After attending to our baggage we took a drive through Bremen. The first part of the drive was spent inspecting a large park, the “legend” of which was related to us by the coachman. He was our guide, so we had to take his word for everything. He spoke in German, but translated into English, his words were about as follows: “There was once a man who had both legs cut off, he crawled over this ground and died, and all the ground that he crawled over was made into a park.” You can take both the story and the wording for what it is worth. I will say, however, that we saw in this park a statue of the legless
man. Bremen is an ancient looking town, but some of the new buildings would do honor to our large cities.
From Bremen we went to Berlin on the Express. In German it is called the Schnell Zug. We were shut up into a compartment, but it is an advantage over an American train, in that you can make yourself as comfortable as if you were in your own room. No one else can get into your compartment except through the door on the side of the car. Every compartment has a door on each side, so that a train can be emptied three times as fast as it is in America. At every station the passengers jumped out, drank a glass of beer, ate a sandwich, and waited for the conductor's whistle to get on board again. To me this kind of railroad traveling seemed like child's play. In fact, the whole train, engine and cars, are midgets beside ours. But, as I said before, the German leads a life of ease. If he couldn't eat and drink all day, life would not be worth living. Six hours’ traveling put us in Berlin. We hired a cab and drove to the hotel. At the door we were received in state by a number of hotel officials. It afterwards turned out that their extreme goodness resulted from the anticipation of a large tip. The greatest evil is the desire among the employees in any kind of business to get all they can out of a person, especially if he is an American. I would call it a failing, because at heart no one is better than a German. Their best quality is extreme politeness. Mark Twain taught me a lesson which I put in practice the night after I arrived in Berlin. In his Tramp Abroad he mentions the following custom prevalent throughout Germany: “When one sits at a table and a German wishes to take a seat at the same table, he bows to the one seated, although they have never seen each other before. Whichever person leaves the table first bows to the other, who returns the courtesy.” To return to myself, I will say that the night following my arrival in Berlin, I was seated at a table in one of the large beer gardens. (Perhaps the good people of Tarboro may be shocked at the idea of a beer garden, but custom favors it, and a German experiences no feeling of impropriety by taking his wife and children there to enjoy a pleasant evening.) Two gentlemen sat down beside me, but not before they had tipped their hats and wished me good evening. I was not expecting it, but my quick American mind took in the situation,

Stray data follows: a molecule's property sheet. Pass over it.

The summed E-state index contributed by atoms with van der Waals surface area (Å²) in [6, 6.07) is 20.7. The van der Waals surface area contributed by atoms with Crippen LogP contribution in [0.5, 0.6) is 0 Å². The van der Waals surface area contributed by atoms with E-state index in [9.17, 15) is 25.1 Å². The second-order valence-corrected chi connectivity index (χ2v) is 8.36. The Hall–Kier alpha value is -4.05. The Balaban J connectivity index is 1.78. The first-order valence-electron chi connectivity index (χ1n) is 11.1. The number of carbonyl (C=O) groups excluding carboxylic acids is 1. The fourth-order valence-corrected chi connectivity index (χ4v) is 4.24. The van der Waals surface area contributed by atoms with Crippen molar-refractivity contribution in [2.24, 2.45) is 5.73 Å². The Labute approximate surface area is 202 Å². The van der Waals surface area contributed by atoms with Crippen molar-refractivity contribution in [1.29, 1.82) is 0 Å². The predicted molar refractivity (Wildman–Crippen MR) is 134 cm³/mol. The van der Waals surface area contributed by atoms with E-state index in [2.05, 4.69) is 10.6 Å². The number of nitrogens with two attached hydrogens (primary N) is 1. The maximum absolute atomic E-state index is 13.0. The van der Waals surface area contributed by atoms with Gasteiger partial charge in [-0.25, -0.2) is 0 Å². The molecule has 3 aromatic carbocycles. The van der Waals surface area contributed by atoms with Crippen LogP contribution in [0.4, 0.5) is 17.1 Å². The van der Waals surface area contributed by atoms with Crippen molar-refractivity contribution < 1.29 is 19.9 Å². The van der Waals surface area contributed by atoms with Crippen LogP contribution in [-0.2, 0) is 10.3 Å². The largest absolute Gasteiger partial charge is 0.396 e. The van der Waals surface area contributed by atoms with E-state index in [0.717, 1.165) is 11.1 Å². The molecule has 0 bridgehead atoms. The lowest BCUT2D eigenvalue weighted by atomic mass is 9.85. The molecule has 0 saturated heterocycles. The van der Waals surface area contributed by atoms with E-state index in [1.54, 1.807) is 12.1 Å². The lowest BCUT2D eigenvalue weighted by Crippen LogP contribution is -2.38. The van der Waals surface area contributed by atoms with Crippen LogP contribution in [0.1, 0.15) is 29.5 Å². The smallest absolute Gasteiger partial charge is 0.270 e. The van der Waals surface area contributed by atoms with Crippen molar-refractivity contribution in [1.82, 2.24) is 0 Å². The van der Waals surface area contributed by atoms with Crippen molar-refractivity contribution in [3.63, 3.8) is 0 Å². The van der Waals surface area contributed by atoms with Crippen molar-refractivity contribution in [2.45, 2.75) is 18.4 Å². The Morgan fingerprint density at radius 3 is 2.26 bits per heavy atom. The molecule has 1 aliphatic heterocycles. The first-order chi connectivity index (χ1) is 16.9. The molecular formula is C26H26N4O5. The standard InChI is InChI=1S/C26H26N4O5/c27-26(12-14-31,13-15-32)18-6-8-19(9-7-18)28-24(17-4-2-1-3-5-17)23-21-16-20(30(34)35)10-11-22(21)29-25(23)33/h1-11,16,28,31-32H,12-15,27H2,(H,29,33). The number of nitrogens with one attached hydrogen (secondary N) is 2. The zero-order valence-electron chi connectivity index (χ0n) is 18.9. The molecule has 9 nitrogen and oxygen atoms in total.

so I immediately returned their greeting. I determined to leave the table when they were busily engaged in conversation, to see if they would notice it. I waited, arose, and made my bow. It was very pleasantly returned. A German will go out of his way to do you a favor. We asked a number of them for certain streets and the situation of buildings, all of which questions were not only verbally answered, but in deed, as far as they could spare the time.
The most interesting palace that we have visited is Sans Souci. It was here that Frederick the Great spent his summers. We were shown Voltaire's room, Frederick's library, his art gallery, and the room in which he died. The clock which stopped at twenty minutes past two, the moment of his death, is in the room. His death scene is preserved in marble. We also visited the vault in which he lies buried, and stood beside his coffin. We were then on historic ground, for it was over the ashes of the Great Frederick that Queen Louisa, her husband, King Frederick William III., of Prussia, and Alexander I., Czar of Russia, swore eternal enmity to Napoleon Bonaparte.
From Berlin we went to Exin, the birthplace of my grandmother, where we are at present. It is a small town and a fine place to study Polish-Prussian peasant life. I found that the Polish-Prussian peasant is as ignorant and slovenly as the Southern negro. A number of peasants of both sexes were gathered at the depot on our arrival and blocked our exit from the train. I shall never forget the rough way in which the conductor handled one of the women. He gave her a terrible blow on the head. My spirit of humanity revolted at the sight, but I, nevertheless, knew that he was justified, because the only way to handle the peasants is to treat them like brutes. The small children looked at us as if we were gods, and examined our satchels to see where we were from. They caught sight of our steamer tags and their curiosity was satisfied. The poor wear wooden shoes and in walking on paved streets they make a sound like the clattering of horses. On entering my aunt's house the servant kissed my grandmother's hand, which is the custom in this part of Prussia.